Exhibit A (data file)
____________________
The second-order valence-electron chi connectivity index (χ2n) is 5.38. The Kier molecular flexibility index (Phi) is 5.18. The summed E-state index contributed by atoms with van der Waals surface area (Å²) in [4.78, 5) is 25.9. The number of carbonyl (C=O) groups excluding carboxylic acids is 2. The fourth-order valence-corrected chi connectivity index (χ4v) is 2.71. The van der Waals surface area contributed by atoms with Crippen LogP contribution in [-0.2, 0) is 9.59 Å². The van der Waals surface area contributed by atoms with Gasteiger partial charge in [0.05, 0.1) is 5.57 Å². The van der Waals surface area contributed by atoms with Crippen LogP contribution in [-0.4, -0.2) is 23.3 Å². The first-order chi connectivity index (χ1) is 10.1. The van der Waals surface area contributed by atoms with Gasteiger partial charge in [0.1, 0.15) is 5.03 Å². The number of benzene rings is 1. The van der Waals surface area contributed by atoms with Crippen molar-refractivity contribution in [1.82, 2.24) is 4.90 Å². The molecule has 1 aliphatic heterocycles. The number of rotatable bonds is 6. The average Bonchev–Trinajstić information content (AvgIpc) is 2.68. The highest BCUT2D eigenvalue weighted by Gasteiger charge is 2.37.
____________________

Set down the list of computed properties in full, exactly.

The second-order valence-electron chi connectivity index (χ2n) is 5.38. The Kier molecular flexibility index (Phi) is 5.18. The summed E-state index contributed by atoms with van der Waals surface area (Å²) in [4.78, 5) is 25.9. The number of carbonyl (C=O) groups excluding carboxylic acids is 2. The fourth-order valence-corrected chi connectivity index (χ4v) is 2.71. The van der Waals surface area contributed by atoms with Crippen LogP contribution in [-0.2, 0) is 9.59 Å². The van der Waals surface area contributed by atoms with Gasteiger partial charge in [0.05, 0.1) is 5.57 Å². The van der Waals surface area contributed by atoms with Crippen LogP contribution in [-0.4, -0.2) is 23.3 Å². The first-order chi connectivity index (χ1) is 10.1. The van der Waals surface area contributed by atoms with Gasteiger partial charge in [0.1, 0.15) is 5.03 Å². The number of benzene rings is 1. The van der Waals surface area contributed by atoms with Crippen molar-refractivity contribution in [1.82, 2.24) is 4.90 Å². The molecule has 1 aliphatic heterocycles. The number of rotatable bonds is 6. The average Bonchev–Trinajstić information content (AvgIpc) is 2.68. The highest BCUT2D eigenvalue weighted by Gasteiger charge is 2.37.